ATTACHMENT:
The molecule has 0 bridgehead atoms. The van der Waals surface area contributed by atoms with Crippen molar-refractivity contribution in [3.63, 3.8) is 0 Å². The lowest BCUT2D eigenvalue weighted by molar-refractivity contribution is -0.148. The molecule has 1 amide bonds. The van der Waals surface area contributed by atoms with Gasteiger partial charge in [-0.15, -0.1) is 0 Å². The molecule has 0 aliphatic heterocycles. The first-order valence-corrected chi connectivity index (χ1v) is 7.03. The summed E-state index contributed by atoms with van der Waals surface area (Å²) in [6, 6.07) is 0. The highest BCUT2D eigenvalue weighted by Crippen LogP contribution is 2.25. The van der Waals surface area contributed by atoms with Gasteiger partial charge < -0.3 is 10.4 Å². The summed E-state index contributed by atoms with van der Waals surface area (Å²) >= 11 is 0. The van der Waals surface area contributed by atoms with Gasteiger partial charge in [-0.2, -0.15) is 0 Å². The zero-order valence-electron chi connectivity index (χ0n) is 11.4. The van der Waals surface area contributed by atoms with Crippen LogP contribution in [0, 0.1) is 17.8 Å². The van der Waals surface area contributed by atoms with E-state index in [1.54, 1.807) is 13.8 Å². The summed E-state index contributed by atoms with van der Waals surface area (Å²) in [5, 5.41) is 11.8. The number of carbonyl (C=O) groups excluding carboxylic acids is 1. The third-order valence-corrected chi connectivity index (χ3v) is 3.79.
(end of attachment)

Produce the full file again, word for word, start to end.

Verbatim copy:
The molecule has 0 bridgehead atoms. The van der Waals surface area contributed by atoms with Crippen molar-refractivity contribution in [3.63, 3.8) is 0 Å². The lowest BCUT2D eigenvalue weighted by molar-refractivity contribution is -0.148. The molecule has 1 amide bonds. The van der Waals surface area contributed by atoms with Gasteiger partial charge in [-0.15, -0.1) is 0 Å². The molecule has 0 aliphatic heterocycles. The first-order valence-corrected chi connectivity index (χ1v) is 7.03. The summed E-state index contributed by atoms with van der Waals surface area (Å²) in [6, 6.07) is 0. The highest BCUT2D eigenvalue weighted by Crippen LogP contribution is 2.25. The van der Waals surface area contributed by atoms with Gasteiger partial charge < -0.3 is 10.4 Å². The summed E-state index contributed by atoms with van der Waals surface area (Å²) >= 11 is 0. The van der Waals surface area contributed by atoms with Gasteiger partial charge in [-0.2, -0.15) is 0 Å². The zero-order valence-electron chi connectivity index (χ0n) is 11.4. The van der Waals surface area contributed by atoms with Crippen LogP contribution in [0, 0.1) is 17.8 Å². The van der Waals surface area contributed by atoms with E-state index in [1.54, 1.807) is 13.8 Å². The summed E-state index contributed by atoms with van der Waals surface area (Å²) in [5, 5.41) is 11.8. The number of carbonyl (C=O) groups excluding carboxylic acids is 1. The third-order valence-corrected chi connectivity index (χ3v) is 3.79.